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Aminoleban Hypertension Side Effects

Aminoleban Hypertension Side Effect Reports


The following Aminoleban Hypertension side effect reports were submitted by healthcare professionals and consumers.

This information will help you understand how side effects, such as Hypertension, can occur, and what you can do about them.

A side effect could appear soon after you start Aminoleban or it might take time to develop.



Hypertension, Delirium, Decreased Appetite, Hepatic Encephalopathy, Renal Impairment

This Hypertension side effect was reported by a physician from JAPAN. A 70-year-old patient (weight:NA) experienced the following symptoms/conditions: NA. The patient was prescribed Aminoleban En (dosage: Daily Dose 150 G), which was started on Apr 07, 2010. Concurrently used drugs:
  • Omeprazole (Daily Dose 20 Mg)
  • Loxonin (Daily Dose 60 Mg)
  • Argamate (Daily Dose 75 G)
  • Lamivudine (Daily Dose 13.5 G)
  • Amlodipine (2.5 Mg (daily Dose), , Oral)
  • Amlodipine (5.0 Mg (daily Dose), , Oral)
  • Urso 250 (Daily Dose 600 Mg)
  • Nexavar (200 Mg, Bid)
When starting to take Aminoleban En the consumer reported the following symptoms:
  • Hypertension
  • Delirium
  • Decreased Appetite
  • Hepatic Encephalopathy
  • Renal Impairment
The patient was hospitalized. These side effects may potentially be related to Aminoleban En.

DISCLAIMER: ALL DATA PROVIDED AS-IS, refer to terms of use for additional information.

Aminoleban Hypertension Causes and Reviews


What is blood pressure?

Blood pressure is the force of your blood pushing against the walls of your arteries. Each time your heart beats, it pumps blood into the arteries. Your blood pressure is highest when your heart beats, pumping the blood. This is called systolic pressure. When your heart is at rest, between beats, your blood pressure falls. This is called diastolic pressure.

Your blood pressure reading uses these two numbers. Usually the systolic number comes before or above the diastolic number. For example, 120/80 means a systolic of 120 and a diastolic of 80.

How is high blood pressure diagnosed?

High blood pressure usually has no symptoms. So the only way to find out if you have it is to get regular blood pressure checks from your health care provider. Your provider will use a gauge, a stethoscope or electronic sensor, and a blood pressure cuff. He or she will take two or more readings at separate appointments before making a diagnosis.

You have high blood pressure if your readings show that

  • Your systolic is 140 or higher OR
  • Your diastolic is 90 or higher

Some providers may consider you to have high blood pressure if you have other heart risk factors and

  • Your systolic is between 130 and 139 OR
  • Your diastolic is between 80 and 89

Blood pressure readings above 180 /120 are dangerously high and require immediate medical attention.

For children and teens, the health care provider compares the blood pressure reading to what is normal for other kids who are the same age, height, and gender.

What are the different types of high blood pressure?

There are two main types of high blood pressure: primary and secondary high blood pressure.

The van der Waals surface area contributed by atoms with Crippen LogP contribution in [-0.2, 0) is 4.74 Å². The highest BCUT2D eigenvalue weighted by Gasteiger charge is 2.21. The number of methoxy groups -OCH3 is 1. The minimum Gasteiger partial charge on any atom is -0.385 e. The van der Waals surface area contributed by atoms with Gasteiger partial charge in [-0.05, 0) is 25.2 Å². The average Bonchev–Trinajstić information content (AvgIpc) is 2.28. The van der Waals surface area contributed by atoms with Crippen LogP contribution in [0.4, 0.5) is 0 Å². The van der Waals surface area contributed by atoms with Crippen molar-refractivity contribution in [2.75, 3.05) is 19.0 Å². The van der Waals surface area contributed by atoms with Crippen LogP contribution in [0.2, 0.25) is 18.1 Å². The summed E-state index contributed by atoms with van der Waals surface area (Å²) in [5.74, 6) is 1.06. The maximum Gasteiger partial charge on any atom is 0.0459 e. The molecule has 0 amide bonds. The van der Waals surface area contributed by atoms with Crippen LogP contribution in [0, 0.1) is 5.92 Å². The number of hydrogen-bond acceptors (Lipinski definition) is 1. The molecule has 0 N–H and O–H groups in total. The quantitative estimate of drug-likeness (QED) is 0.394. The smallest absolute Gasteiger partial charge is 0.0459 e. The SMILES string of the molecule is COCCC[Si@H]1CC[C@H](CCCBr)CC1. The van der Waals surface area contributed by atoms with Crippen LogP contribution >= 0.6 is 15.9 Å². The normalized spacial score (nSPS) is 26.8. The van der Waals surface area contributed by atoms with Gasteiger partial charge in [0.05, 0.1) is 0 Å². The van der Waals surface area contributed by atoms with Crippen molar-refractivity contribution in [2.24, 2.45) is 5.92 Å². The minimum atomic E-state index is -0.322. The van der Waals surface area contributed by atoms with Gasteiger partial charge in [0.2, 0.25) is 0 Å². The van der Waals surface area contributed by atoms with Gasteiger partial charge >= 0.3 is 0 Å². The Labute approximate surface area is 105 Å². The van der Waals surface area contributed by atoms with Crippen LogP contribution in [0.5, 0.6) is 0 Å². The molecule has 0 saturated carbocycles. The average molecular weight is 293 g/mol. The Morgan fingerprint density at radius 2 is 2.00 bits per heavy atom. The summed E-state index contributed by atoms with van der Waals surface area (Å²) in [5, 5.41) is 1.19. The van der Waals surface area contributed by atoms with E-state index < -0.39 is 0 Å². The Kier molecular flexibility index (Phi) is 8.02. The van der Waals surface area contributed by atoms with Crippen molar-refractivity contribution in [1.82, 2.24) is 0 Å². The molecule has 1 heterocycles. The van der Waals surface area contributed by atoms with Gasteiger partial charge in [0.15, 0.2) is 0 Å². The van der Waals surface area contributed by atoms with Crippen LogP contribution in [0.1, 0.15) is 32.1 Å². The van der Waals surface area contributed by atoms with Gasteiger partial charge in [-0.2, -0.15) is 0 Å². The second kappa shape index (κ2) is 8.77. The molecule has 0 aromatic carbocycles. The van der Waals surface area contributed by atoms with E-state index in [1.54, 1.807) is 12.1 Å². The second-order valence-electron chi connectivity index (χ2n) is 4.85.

• Primary, or essential, high blood pressure is the most common type of high blood pressure. For most people who get this kind of blood pressure, it develops over time as you get older.
  • Secondary high blood pressure is caused by another medical condition or use of certain medicines. It usually gets better after you treat that condition or stop taking the medicines that are causing it.
Why do I need to worry about high blood pressure?

When your blood pressure stays high over time, it causes the heart to pump harder and work overtime, possibly leading to serious health problems such as heart attack, stroke, heart failure, and kidney failure.

What are the treatments for high blood pressure?

Treatments for high blood pressure include heart-healthy lifestyle changes and medicines.

You will work with your provider to come up with a treatment plan. It may include only the lifestyle changes. These changes, such as heart-healthy eating and exercise, can be very effective. But sometimes the changes do not control or lower your high blood pressure. Then you may need to take medicine. There are different types of blood pressure medicines. Some people need to take more than one type.

If your high blood pressure is caused by another medical condition or medicine, treating that condition or stopping the medicine may lower your blood pressure.

NIH: National Heart, Lung, and Blood Institute


Aminoleban Hypertension Reviews

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Top Aminoleban Side Effects

Decreased Appetite (38)
Hepatic Failure (22)
Hepatic Encephalopathy (16)
Ascites (14)
Liver Disorder (10)
Nausea (9)
Platelet Count Decreased (7)
Muscular Weakness (4)
Pneumonia Aspiration (4)
Haemorrhagic Ascites (4)
Dyspnoea (3)
Liver Abscess (3)
Pulmonary Oedema (3)
Metastases To Peritoneum (2)
Aspartate Aminotransferase Increased (2)
Lymphocyte Stimulation Test Positive (2)
Hepatic Function Abnormal (1)
Gastrointestinal Necrosis (1)
Delirium (1)
Flushing (1)
Disseminated Intravascular Coagulation (1)
Gastrointestinal Haemorrhage (1)
Hypertension (1)
Acute Hepatic Failure (1)
Constipation (1)
Hyperammonaemia (1)
Hepatitis (1)
Hepatic Neoplasm Malignant (1)
Pyrexia (1)
Pleural Effusion (1)
Renal Failure Acute (1)
Palmar-plantar Erythrodysaesthesia Syndrome (1)
Liver Carcinoma Ruptured (1)
Metabolic Acidosis (1)
Renal Impairment (1)
Somnolence (1)
Blood Creatine Phosphokinase Increased (1)
Blood Amylase Increased (1)
Hypoglycaemia (1)
Infection (1)
Chest Pain (1)

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